It is no uncommon thing to hear brethren plead with preachers to preach the truth in love. Though we would be first to grant that this spirit is necessary in teaching the gospel, their concept of such is simply to preach the truth in a fashion that will offend no one. They have their eyes set on earthly friendships and large memberships, and they wish to displease nobody.
Even though truth must be sacrificed to compromise with error, some would declare, “It is better to have peace and love rather than strife and division.” The Bible plainly teaches the sin of strife and division, yet never has the Lord condemned division caused by teaching truth. But brethren have tried using the words “peace” and “love” as handles to introduce any error they should want to practice.
God recognized this type of attitude among his people, the Israelites. In Ezekiel 33:31, the prophet spoke, “And they come unto thee as the people cometh, and they sit before thee as my people, and they hear thy words, but they will not do them: for with their mouth they show much love, but their heart goeth after their covetousness.” Notice particularly that these came as ones belonging to God, and love flowed from their mouths. But it was not the kind of love God desired, for their “heart goeth after their covetousness.”
We need only to examine the courageous stand of some of the great servants of God to understand the type of peace and love our Lord desires.
Joseph had courage to guard against evil by fleeing from Potiphar’s wife (Gen. 39:13). It would have been convenient to have succumbed to her enticements, but not so with this man of God. Even though cast into prison, be knew that compromising with sin would bring a greater condemnation at the hands of a just God.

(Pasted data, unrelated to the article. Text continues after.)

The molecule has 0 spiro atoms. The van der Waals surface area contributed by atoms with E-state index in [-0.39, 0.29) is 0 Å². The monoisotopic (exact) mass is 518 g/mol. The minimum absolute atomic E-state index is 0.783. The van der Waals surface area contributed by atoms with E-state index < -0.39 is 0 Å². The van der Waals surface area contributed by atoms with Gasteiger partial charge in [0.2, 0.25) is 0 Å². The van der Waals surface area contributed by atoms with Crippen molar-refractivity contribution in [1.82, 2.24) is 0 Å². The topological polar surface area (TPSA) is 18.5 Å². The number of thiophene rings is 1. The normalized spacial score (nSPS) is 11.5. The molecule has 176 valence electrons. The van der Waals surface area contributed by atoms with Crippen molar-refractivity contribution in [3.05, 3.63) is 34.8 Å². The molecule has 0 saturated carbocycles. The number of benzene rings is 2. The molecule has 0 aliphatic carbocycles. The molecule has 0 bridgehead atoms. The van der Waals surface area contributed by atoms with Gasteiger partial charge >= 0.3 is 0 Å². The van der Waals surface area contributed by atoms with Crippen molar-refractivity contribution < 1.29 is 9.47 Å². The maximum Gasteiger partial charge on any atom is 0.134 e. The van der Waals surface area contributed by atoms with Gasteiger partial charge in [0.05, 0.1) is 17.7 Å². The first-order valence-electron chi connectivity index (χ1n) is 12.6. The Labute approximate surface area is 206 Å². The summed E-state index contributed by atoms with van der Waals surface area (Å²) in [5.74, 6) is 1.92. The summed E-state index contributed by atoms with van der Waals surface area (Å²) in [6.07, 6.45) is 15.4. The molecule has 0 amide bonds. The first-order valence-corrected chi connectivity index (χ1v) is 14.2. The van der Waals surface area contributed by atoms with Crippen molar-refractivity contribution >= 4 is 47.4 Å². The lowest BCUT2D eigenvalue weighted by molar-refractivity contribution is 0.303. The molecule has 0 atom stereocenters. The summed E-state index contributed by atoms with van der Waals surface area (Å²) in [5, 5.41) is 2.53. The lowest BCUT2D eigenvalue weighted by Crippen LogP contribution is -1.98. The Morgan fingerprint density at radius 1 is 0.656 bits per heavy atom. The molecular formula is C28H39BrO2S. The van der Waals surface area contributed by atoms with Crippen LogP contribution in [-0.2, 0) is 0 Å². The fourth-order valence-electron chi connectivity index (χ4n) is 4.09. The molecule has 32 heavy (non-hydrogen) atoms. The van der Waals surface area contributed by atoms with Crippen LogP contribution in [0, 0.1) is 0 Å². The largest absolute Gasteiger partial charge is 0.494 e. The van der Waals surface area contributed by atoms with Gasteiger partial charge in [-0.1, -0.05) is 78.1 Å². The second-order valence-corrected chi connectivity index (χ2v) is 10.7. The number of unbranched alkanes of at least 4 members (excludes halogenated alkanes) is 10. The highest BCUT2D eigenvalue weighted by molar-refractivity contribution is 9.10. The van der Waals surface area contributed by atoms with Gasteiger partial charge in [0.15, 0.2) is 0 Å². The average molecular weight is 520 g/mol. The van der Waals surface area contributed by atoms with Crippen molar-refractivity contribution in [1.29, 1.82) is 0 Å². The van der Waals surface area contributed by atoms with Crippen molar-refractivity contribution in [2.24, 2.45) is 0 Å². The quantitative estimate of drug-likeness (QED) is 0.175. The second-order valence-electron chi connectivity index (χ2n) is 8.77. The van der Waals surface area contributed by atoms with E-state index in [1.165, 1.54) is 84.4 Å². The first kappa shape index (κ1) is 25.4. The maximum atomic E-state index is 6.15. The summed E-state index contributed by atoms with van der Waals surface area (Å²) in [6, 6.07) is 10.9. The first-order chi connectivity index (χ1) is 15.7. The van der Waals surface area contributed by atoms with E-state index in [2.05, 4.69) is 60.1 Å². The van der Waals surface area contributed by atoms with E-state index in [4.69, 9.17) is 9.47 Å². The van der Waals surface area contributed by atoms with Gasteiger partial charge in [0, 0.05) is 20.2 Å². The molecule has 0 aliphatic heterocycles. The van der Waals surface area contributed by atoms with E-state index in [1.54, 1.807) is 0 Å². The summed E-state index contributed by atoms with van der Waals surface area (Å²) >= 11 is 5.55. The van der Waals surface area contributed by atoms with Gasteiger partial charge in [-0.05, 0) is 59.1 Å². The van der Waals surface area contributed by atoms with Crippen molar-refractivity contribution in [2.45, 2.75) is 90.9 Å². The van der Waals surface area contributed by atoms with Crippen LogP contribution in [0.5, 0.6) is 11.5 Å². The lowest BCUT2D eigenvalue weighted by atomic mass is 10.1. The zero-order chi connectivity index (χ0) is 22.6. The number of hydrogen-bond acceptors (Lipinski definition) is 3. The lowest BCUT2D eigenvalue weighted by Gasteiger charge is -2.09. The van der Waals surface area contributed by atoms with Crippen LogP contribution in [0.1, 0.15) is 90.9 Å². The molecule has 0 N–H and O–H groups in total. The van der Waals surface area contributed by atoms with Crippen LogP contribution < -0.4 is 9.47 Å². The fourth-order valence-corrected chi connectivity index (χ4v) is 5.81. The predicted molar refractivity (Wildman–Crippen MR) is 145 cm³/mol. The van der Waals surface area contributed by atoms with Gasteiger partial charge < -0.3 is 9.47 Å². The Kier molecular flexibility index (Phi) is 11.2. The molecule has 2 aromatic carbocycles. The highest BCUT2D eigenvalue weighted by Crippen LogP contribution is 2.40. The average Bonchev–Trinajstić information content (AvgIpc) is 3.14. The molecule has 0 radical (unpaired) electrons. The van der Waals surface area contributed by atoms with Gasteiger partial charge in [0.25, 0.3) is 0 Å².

Stephen spoke to the Jews of the conviction of their patriarchs. The love they demonstrated certainly did not please the people. “Which of your prophets did not your fathers persecute? And they killed them that showed before of the coming of the Righteous One” (Acts 7:52). And Stephen, upon preaching this unpopular sermon that offended the Sanhedrin Council and other Jews, was cast out of the city and stoned (Acts 7:51-60).
Peter and John manifested the true spirit of love of God when, after being warned not to speak at all nor teach in the name of Jesus, replied, “Whether it is right in the sight of God to hearken unto you rather than unto God, judge ye: for we cannot but speak the things which we saw and heard” (Acts 4:18-30).
Example after example could be given of love demonstrated, but enough has been shown for us to know that true peace and love come by simple, unquestionable, courageous obedience to God’s holy will. “Not every one that saith unto me, Lord, Lord, shall enter into the kingdom of heaven; but he that doeth the will of my Father which is in heaven” (Matt. 7:21). The wrath of God is the only thing that can come about when we follow popular and convenient courses unauthorized by the New Testament.
We should learn the kind of peace and love God wants and then never stray from it. “For this is the love of God, that we keep his commandments” (1 John 5:3). To say nothing against error and thereby compromise with evil is far worse in God’s eyes than to displease men by preaching his Word. Jesus taught that silence in the face of error was a denial of him, “He that is not with me is against me; and he that gathereth not with me scattereth” (Matt. 12:30).
So then, may we all: “be entrenched behind the impregnable citadel of Bible Convictions. Too soberly convicted to be flushed out by the tear-gas bombs of sentimentalism; too confident by the majority-that-God-makes to be routed by the bombardment of ‘multitudes on the other side’; too near the ‘Captain of our salvation’ to be intimidated by the screaming mischief-missiles of innuendoes, slander, and prejudicial epithets.”
Yes, may we “Have Convictions — Will Stand!”
Gospel Guardian, Vol. 12, No. 44, March 16, 1961.